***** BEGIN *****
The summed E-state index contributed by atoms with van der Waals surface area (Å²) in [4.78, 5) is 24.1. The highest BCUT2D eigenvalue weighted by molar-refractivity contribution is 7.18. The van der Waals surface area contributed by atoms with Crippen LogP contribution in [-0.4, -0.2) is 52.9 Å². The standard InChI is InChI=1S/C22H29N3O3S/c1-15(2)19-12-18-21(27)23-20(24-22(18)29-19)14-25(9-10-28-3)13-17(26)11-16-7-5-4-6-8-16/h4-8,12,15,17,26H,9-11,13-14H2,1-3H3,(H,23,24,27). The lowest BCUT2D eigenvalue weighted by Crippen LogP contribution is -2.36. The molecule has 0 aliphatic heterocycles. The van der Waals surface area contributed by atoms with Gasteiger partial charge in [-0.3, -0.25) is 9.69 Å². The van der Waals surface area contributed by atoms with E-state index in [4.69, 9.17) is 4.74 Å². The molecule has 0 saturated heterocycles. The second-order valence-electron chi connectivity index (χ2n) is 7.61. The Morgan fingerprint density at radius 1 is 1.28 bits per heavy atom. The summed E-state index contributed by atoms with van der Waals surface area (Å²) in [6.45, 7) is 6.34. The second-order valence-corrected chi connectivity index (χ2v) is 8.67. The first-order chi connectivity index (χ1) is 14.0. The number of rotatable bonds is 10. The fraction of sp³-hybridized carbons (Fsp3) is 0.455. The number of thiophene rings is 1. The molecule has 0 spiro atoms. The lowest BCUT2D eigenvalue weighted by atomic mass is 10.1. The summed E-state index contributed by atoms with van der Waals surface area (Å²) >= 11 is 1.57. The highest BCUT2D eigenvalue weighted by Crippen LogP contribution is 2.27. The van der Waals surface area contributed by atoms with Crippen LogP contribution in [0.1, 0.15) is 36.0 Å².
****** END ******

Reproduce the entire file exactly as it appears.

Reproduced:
The summed E-state index contributed by atoms with van der Waals surface area (Å²) in [4.78, 5) is 24.1. The highest BCUT2D eigenvalue weighted by molar-refractivity contribution is 7.18. The van der Waals surface area contributed by atoms with Crippen LogP contribution in [-0.4, -0.2) is 52.9 Å². The standard InChI is InChI=1S/C22H29N3O3S/c1-15(2)19-12-18-21(27)23-20(24-22(18)29-19)14-25(9-10-28-3)13-17(26)11-16-7-5-4-6-8-16/h4-8,12,15,17,26H,9-11,13-14H2,1-3H3,(H,23,24,27). The lowest BCUT2D eigenvalue weighted by Crippen LogP contribution is -2.36. The molecule has 0 aliphatic heterocycles. The van der Waals surface area contributed by atoms with Gasteiger partial charge in [-0.3, -0.25) is 9.69 Å². The van der Waals surface area contributed by atoms with E-state index in [4.69, 9.17) is 4.74 Å². The molecule has 0 saturated heterocycles. The second-order valence-electron chi connectivity index (χ2n) is 7.61. The Morgan fingerprint density at radius 1 is 1.28 bits per heavy atom. The summed E-state index contributed by atoms with van der Waals surface area (Å²) in [6.45, 7) is 6.34. The second-order valence-corrected chi connectivity index (χ2v) is 8.67. The first-order chi connectivity index (χ1) is 14.0. The number of rotatable bonds is 10. The fraction of sp³-hybridized carbons (Fsp3) is 0.455. The number of thiophene rings is 1. The molecule has 0 spiro atoms. The lowest BCUT2D eigenvalue weighted by atomic mass is 10.1. The summed E-state index contributed by atoms with van der Waals surface area (Å²) >= 11 is 1.57. The highest BCUT2D eigenvalue weighted by Crippen LogP contribution is 2.27. The van der Waals surface area contributed by atoms with Crippen LogP contribution in [0.1, 0.15) is 36.0 Å².